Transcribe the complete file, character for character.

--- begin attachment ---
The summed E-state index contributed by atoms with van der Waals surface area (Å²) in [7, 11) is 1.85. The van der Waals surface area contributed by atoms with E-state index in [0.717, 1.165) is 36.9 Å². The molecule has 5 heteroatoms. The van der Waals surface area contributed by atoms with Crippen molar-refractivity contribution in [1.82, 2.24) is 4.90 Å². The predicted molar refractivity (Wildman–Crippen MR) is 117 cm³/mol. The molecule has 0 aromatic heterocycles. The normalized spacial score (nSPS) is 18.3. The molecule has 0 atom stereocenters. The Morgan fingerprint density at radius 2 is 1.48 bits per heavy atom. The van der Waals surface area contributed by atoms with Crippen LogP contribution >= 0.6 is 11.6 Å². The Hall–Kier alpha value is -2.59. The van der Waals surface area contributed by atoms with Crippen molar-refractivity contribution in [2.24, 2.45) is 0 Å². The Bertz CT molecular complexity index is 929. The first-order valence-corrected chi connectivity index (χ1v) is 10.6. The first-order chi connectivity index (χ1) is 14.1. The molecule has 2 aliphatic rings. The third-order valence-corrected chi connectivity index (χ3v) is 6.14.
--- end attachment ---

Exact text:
The summed E-state index contributed by atoms with van der Waals surface area (Å²) in [7, 11) is 1.85. The van der Waals surface area contributed by atoms with E-state index in [0.717, 1.165) is 36.9 Å². The molecule has 5 heteroatoms. The van der Waals surface area contributed by atoms with Crippen molar-refractivity contribution in [1.82, 2.24) is 4.90 Å². The predicted molar refractivity (Wildman–Crippen MR) is 117 cm³/mol. The molecule has 0 aromatic heterocycles. The normalized spacial score (nSPS) is 18.3. The molecule has 0 atom stereocenters. The Morgan fingerprint density at radius 2 is 1.48 bits per heavy atom. The van der Waals surface area contributed by atoms with Crippen LogP contribution >= 0.6 is 11.6 Å². The Hall–Kier alpha value is -2.59. The van der Waals surface area contributed by atoms with Crippen molar-refractivity contribution in [2.24, 2.45) is 0 Å². The Bertz CT molecular complexity index is 929. The first-order valence-corrected chi connectivity index (χ1v) is 10.6. The first-order chi connectivity index (χ1) is 14.1. The molecule has 2 aliphatic rings. The third-order valence-corrected chi connectivity index (χ3v) is 6.14.